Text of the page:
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Recently we came across a statement that insurance is more expensive for a leased vehicle compared with a vehicle the driver owns. While there may be a few specific situations where this is the case, it’s generally not true, at least not anymore. But let’s look at the details a bit more…
Auto Insurance Overview
An auto insurance policy is usually made up of three types of coverage (at minimum):
- Liability Coverage
- Collision Coverage
- Comprehensive Coverage
Generally speaking your state will require you to have liability coverage, sometimes referred to as “proof of financial responsibility” that you must have before you can successfully register your vehicle. These limits vary by state, but this coverage is only to reimburse other people for medical bills and property damage caused by your driving. It will not provide coverage to fix your vehicle if you caused the accident.
This is what collision and comprehensive coverage is for: covering the costs to repair or replace your vehicle in the case of an accident you cause (collision) or if some other event causes loss or damage: car is stolen, car is damaged in a fire or flood, or tree falls on it, or what have you (all of these covered by your comprehensive coverage). The state DMV won’t force you to have collision or comprehensive coverage – it’s your choice to protect your property with insurance or not, the state only cares that you have insurance to protect other people that could be impacted by accidents you case. However, your lender or lessor almost definitely will require you to maintain collision and comprehensive coverage at all times. The reason why is because the lender/lessor has an interest in the vehicle, so they will require that it is protected – and that you pay for that protection by getting sufficient coverage.
Myth – Insuring a Leased Car is More Expensive
There are a couple of reasons usually stated when people say (inaccurately) that insurance on a leased car is more expensive than on a car that is owned and financed. These reasons make sense on the surface, but actually are incomplete or using incorrect logic.
First, any statistics on car insurance rates will show that average premiums are higher for people that lease than finance the purchase. But this is in aggregate and doesn’t account for the fact that most leases are for more expensive vehicles that can therefore suffer more expensive damage that so premiums will be higher. A specific driver getting insurance on a specific vehicle – whether it be a Nissan Versa or an Aston Martin Vantage or anything in between – will pay more for insurance for the Vantage than to insure the Versa, but that’s because it’s ten times the price, not because it’s a leased or a financed vehicle.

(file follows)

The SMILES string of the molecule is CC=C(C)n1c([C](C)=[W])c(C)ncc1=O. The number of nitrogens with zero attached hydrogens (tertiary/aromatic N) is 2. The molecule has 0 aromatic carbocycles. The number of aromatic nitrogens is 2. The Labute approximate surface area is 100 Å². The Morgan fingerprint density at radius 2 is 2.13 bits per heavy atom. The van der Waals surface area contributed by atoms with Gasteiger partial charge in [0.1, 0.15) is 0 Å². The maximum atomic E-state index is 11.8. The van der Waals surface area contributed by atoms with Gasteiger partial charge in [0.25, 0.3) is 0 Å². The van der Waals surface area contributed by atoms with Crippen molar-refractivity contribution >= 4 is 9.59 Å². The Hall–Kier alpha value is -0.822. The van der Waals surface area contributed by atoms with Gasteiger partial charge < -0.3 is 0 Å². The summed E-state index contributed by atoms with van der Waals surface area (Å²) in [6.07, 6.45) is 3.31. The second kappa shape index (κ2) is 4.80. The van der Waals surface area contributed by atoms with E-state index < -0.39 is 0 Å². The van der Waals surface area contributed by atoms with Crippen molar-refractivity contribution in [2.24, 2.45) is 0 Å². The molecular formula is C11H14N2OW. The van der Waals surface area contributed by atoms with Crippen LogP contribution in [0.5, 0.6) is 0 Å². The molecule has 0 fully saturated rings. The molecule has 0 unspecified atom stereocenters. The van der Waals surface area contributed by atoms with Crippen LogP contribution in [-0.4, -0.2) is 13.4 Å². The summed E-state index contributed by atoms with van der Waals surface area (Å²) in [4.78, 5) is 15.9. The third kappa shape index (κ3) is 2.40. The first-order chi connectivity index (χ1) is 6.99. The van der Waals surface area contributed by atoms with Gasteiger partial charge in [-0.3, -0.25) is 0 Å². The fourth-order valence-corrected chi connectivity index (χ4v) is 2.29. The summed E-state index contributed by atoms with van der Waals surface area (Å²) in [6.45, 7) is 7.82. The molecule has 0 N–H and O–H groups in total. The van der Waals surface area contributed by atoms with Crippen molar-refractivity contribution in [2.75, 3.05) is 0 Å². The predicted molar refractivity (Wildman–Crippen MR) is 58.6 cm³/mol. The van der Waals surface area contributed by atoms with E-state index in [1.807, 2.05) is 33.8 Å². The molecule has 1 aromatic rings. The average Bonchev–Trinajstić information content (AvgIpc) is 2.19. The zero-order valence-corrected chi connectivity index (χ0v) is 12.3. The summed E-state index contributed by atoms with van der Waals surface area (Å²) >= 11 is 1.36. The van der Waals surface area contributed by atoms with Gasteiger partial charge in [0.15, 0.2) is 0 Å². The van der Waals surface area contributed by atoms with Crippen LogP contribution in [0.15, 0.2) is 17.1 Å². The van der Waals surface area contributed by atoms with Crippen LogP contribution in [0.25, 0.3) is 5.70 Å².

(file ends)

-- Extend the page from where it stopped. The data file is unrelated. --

Second, the lender or lessor require the borrower/lessee to keep collision and comprehensive coverage because it insures their interest in the vehicle. So it would be a fair assumption that since the lender owns a part of the car (and the buyer has some equity) but the lessor owns the whole car and leases it to the lessee, that the insurance would be more. However, this assumption is incorrect. Both collision and comprehensive coverage are based on the whole vehicle value, regardless of who owns the vehicle.
Fact – Lessors (and Lenders) Have Limitations
While it is generally false that insurance costs on a leased vehicle will be more expensive than insurance costs when financing the same vehicle, there’s still a few things to confirm because completing your deal. The most likely limitation that either a lender or lessor will have is on your deductible – usually a maximum of either $500 or $1,000. If you’re already fine with a deductible in that range, (and the lower the deductible the higher the premiums since there’s more exposure for the insurer), then this won’t matter to you much. But, if you want more control to reduce your premiums by accepting a higher deductible than $1,000 you want to ensure that either a lessor or lender is going to accept that, and there will likely be fewer lessors willing to consider the request. The other area of coverage that lessors may be more interested than lenders is on the liability coverage limits. Most lessors match the lenders in requiring you to meet your state’s minimum. A few lessors, generally of high-end models, may have liability limits that are above the state minimums. Generally, consumers of these more expensive vehicles have more substantial personal assets to protect, and don’t really consider the state minimum liability coverage as a prudent financial decision anyway.
Wrap Up – Do Research and Ask Questions
Like most other things, it’s important to look past any generalities – “leased vehicles have more expensive insurance” into what items really do cause an impact, and how those items can impact your decision when buying or leasing a vehicle. Also, always remember, when getting a new vehicle its good to get multiple quotes on it, and also good to get insurance quotes every year or so – or more often if your life and financial situation changes – because you don’t want to have coverage that doesn’t meet your needs or at a price that is more than you deserve.